News to Note, July 7, 2007

A weekly feature examining news from the biblical viewpoint

on July 7, 2007
Featured in News to Know

Hydrocarbons on Hyperion, dragon bones, a zebrula, eye movement, spitting apes, “altruistic” rats, and Canadians on creation round out this week’s News to Note.

1. Potential Hydrocarbons on Hyperion

Our ongoing Search for Terrestrial Intelligence turns up a new source of hyperactivity this week: NASA scientists’ recent assertion that Saturn’s moon Hyperion is home to “cup-like craters filled with hydrocarbons that may indicate more widespread presence in our solar system of basic chemicals necessary for life.”

2. AP: “Chinese Villagers Eat Dinosaur Bones

In a story that borders on humor, despite its doubtless gravity in the eyes of paleontologists, Chinese villagers have reportedly been consuming dinosaur bones, “believing they were from flying dragons and had healing powers.”

In a practice that, according to the Associated Press, has lasted “at least two decades,”

[t]he calcium-rich bones were sometimes boiled with other ingredients and fed to children as a treatment for dizziness and leg cramps. Other times they were ground up and made into a paste that was applied directly to fractures and other injuries, he said.

While we certainly can’t say anything in support of supposed healing powers of dinosaur bones, we are quite interested in the villagers’ belief that the bones were from flying dragons. Even as evolutionists scoff at the idea that anything less than tens of millions of years separated the last dinosaurs and the earliest humans, we see repeated indications that the dragon legends that abound in human history are more than coincidental descriptions of dinosaurs and pterosaurs; rather, they clearly support the contemporaneousness of humans and these ancient beasts.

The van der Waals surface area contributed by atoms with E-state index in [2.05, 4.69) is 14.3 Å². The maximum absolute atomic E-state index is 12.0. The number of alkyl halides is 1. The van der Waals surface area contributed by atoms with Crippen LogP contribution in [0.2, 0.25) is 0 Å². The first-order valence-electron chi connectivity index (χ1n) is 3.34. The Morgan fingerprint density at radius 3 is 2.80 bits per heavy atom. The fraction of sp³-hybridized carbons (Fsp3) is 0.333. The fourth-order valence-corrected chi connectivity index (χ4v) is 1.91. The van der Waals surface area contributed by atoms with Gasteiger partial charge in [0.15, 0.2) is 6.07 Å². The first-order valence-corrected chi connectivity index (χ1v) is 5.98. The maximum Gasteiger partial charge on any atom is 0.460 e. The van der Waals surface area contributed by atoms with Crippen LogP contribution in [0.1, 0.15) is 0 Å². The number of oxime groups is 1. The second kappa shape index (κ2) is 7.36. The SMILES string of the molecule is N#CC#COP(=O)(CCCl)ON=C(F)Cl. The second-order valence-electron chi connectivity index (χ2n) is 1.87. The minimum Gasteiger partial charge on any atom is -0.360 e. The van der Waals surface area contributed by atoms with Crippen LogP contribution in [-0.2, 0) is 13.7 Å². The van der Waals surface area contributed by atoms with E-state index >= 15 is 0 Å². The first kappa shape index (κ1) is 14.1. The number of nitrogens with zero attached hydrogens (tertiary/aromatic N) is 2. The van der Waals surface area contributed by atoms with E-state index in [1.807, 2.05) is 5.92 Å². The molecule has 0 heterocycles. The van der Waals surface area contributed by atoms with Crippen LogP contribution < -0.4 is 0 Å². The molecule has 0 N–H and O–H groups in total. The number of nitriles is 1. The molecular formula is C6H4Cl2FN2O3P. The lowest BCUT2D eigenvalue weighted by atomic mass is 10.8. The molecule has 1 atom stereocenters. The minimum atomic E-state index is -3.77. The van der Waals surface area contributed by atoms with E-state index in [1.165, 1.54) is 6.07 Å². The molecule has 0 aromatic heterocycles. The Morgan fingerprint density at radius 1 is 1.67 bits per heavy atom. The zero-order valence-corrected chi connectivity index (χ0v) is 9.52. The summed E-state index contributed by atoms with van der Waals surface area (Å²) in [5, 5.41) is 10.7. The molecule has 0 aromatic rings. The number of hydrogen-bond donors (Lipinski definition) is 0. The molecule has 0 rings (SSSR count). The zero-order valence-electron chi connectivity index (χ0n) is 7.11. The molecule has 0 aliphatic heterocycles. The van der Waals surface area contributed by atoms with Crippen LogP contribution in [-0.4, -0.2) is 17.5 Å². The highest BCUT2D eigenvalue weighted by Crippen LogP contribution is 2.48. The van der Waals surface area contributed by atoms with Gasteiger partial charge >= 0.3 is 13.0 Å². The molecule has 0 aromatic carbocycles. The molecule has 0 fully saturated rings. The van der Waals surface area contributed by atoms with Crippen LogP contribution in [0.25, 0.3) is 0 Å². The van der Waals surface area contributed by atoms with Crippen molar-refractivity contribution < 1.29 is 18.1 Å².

For more on this topic, see Dragons: animals ... not apparitions and the rest of our Dinosaur Q&A. And while you’re at it, pay a visit to the Creation Museum’s Dragon Hall Bookstore and Dinosaur Den.

3. AFP: “Horse or zebra? Unusual zebrula draws crowds to zoo

Visitors to Germany’s Safaripark zoo are in for a treat: a zebrula whose coat is “sharply divided between horse and zebra,” according to an Agence France-Presse news release. Of course, for most, any zebrula is intriguing (once they learn what a zebrula is, that is!)

Zebrulas, as the release explains, are crosses between horses and zebras, and are known to “have been in existence since the 19th century.” This particular zebrula, named Eclyse, has a zebra’s head and hindquarters while the rest is white. Yahoo! offers photos and video of the almost surreal creature.

Such combinations as the zebrula, the liger, and the wholphin are fascinating reminders of the original created animal kinds. Broader than current species and many genera, the original created kinds have speciated through natural selection and mutations into the vast diversity of life we see today. Note that this is a “down-hill,” information-losing process that contradicts the information-gaining hydrocarbon-to-horse evolution that is popularly assumed.

Understanding the idea of created kinds is also important to understanding the reality of Genesis; for example, see How did all the animals fit on Noah's Ark? to learn how representatives of the original created kinds could have easily fit on Noah’s Ark.

4. ScienceDaily: “Understanding Smooth Eye Pursuit: The Incredible Targeting System Of Human Vision

“Our experience of the world normally appears quite seamless, but in fact our brain sees many aspects separately and knits them together into one experience of the world,” explains University of Pennsylvania postdoctoral fellow Jeremy Wilmer, lead author of a study published in the current issue of Neuron. Wilmer and Harvard University psychologist Ken Nakayama examined the complex equation of “how the brain and eye team up to spot an object in motion and follow it,” discerning two separate but complementary mental mechanisms of motion detection that constituted a “range of capabilities when it came to sensing and following motion” for volunteers. A ScienceDaily story adapted from a University of Pennsylvania press release explains the mechanisms: